At a press conference in Tegucigalpa this evening, the Dutchman Hans Van Baalen, member of the European Parliament, announced that the Liberal International congress two weeks ago had elected the Honduran president Roberto Micheletti as one of its vice presidents. The selection was motivated by the brave and corageous way in which Micheletti has defended democracy in Honduras, and the importance of the work of Micheletti in defending liberal democracy in all of Latin America.
Drove through the city this morning, passing the airport, the Brazilian Embassy, and the Casa Presidencial (the equivalent of the White House). Everything is very calm, actually more so than what I saw during my last visit (2 years ago almost to the day).
The city is filled with campaign posters for the upcoming presidential elections. On TV this morning I saw a commercial that gave the viewer the choice “¿Vos o Chávez?” (you or Chavez?). That is not a commercial for or against any candidate, but for voting (thus serving your interests) or for not voting (thus serving Chavez’s interests).
Last night we heard an explosion. According to AP it was an anti-tank grenade (RPG) that overshot its target by 500 m and exploded on an empty lot. Apparently the intent was to blow open the doors to where election material was stored. Remains indicate an origin in Russia, from where Chávez has purchased much of his weaponry. These are the kind of things expected from Chávez now in the last few weeks before the election. However, it reveals that the “resistencia” does not have sufficient capacity for carrying out effective terrorists acts without foreign logistical help. There is thus no reason to suspect that they will succeed in de-railing the elections – although try they will, because that is Chavez’s best remaining card.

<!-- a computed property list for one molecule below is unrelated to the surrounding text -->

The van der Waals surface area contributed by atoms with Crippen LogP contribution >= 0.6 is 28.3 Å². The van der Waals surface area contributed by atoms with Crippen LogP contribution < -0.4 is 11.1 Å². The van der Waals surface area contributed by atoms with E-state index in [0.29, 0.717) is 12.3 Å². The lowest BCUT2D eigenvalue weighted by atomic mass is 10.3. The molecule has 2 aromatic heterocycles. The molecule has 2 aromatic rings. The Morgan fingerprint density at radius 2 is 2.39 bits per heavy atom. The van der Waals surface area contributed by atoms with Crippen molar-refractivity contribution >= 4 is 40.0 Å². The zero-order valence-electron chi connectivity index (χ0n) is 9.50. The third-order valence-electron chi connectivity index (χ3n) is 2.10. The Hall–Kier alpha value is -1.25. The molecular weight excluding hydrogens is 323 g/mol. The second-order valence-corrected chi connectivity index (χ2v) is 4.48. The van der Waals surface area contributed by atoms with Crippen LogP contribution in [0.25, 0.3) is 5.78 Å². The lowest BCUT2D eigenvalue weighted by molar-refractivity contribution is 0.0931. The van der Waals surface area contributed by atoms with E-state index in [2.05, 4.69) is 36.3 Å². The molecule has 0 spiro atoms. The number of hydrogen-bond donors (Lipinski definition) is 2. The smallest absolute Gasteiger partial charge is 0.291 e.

Hurricane Ida passed over Nicaragua and up towards the US, bringing rain over Honduras for many days in the process. But just as sunshine comes after rain, so will a new day of proseperity dawn over Honduras after this year’s extraordinary political crisis.
Honduras has ceased to be a banana republic years ago, and is increasingly becoming a tourist destination, apart from the industrial manufacturing for export. The most well-known aattractions are the Bay Islands, visited by cruise ships from Miami, and the maya ruins of Copán. Less well-known is the stunningly beautiful Lake Yojoa, between Tegucigalpa and San Pedro Sula.
A visitor will find that Honduras is a very friendly place. On the flip side, one has to take precautions due to the high crime rate. However, most tourists will probably stay in nice hotels and follow tours, not like me travel with the locals.
You will also find that there is some great food in Honduras, and as I said, very friendly people. I can absolutely recommend visiting the country, especially in December to February which are “summer” months here. It is perfect for enjoying the beaches at Tela, for instance, such as Tela Mar, or visiting Hotel Gloria by Lago de Yojoa.